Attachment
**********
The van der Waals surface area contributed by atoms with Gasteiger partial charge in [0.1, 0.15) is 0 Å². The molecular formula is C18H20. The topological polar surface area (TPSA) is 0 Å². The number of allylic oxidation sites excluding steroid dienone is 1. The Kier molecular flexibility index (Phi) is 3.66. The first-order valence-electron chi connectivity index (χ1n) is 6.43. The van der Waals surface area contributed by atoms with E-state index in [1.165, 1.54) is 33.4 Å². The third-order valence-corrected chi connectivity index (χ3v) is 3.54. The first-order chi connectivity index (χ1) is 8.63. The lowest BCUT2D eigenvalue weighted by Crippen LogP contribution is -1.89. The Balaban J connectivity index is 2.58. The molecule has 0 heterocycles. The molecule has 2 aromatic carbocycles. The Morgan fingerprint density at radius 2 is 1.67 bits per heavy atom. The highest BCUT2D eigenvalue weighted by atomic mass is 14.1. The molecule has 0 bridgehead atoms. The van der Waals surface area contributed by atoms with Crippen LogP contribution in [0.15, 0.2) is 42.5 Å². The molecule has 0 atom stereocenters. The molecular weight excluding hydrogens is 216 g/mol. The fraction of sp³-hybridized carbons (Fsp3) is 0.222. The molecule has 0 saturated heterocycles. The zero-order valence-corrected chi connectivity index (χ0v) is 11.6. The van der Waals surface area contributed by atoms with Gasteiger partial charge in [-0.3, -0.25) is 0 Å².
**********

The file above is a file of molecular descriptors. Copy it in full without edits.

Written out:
The van der Waals surface area contributed by atoms with Gasteiger partial charge in [0.1, 0.15) is 0 Å². The molecular formula is C18H20. The topological polar surface area (TPSA) is 0 Å². The number of allylic oxidation sites excluding steroid dienone is 1. The Kier molecular flexibility index (Phi) is 3.66. The first-order valence-electron chi connectivity index (χ1n) is 6.43. The van der Waals surface area contributed by atoms with E-state index in [1.165, 1.54) is 33.4 Å². The third-order valence-corrected chi connectivity index (χ3v) is 3.54. The first-order chi connectivity index (χ1) is 8.63. The lowest BCUT2D eigenvalue weighted by Crippen LogP contribution is -1.89. The Balaban J connectivity index is 2.58. The molecule has 0 heterocycles. The molecule has 2 aromatic carbocycles. The Morgan fingerprint density at radius 2 is 1.67 bits per heavy atom. The highest BCUT2D eigenvalue weighted by atomic mass is 14.1. The molecule has 0 bridgehead atoms. The van der Waals surface area contributed by atoms with Crippen LogP contribution in [0.15, 0.2) is 42.5 Å². The molecule has 0 atom stereocenters. The molecular weight excluding hydrogens is 216 g/mol. The fraction of sp³-hybridized carbons (Fsp3) is 0.222. The molecule has 0 saturated heterocycles. The zero-order valence-corrected chi connectivity index (χ0v) is 11.6. The van der Waals surface area contributed by atoms with Gasteiger partial charge in [-0.3, -0.25) is 0 Å².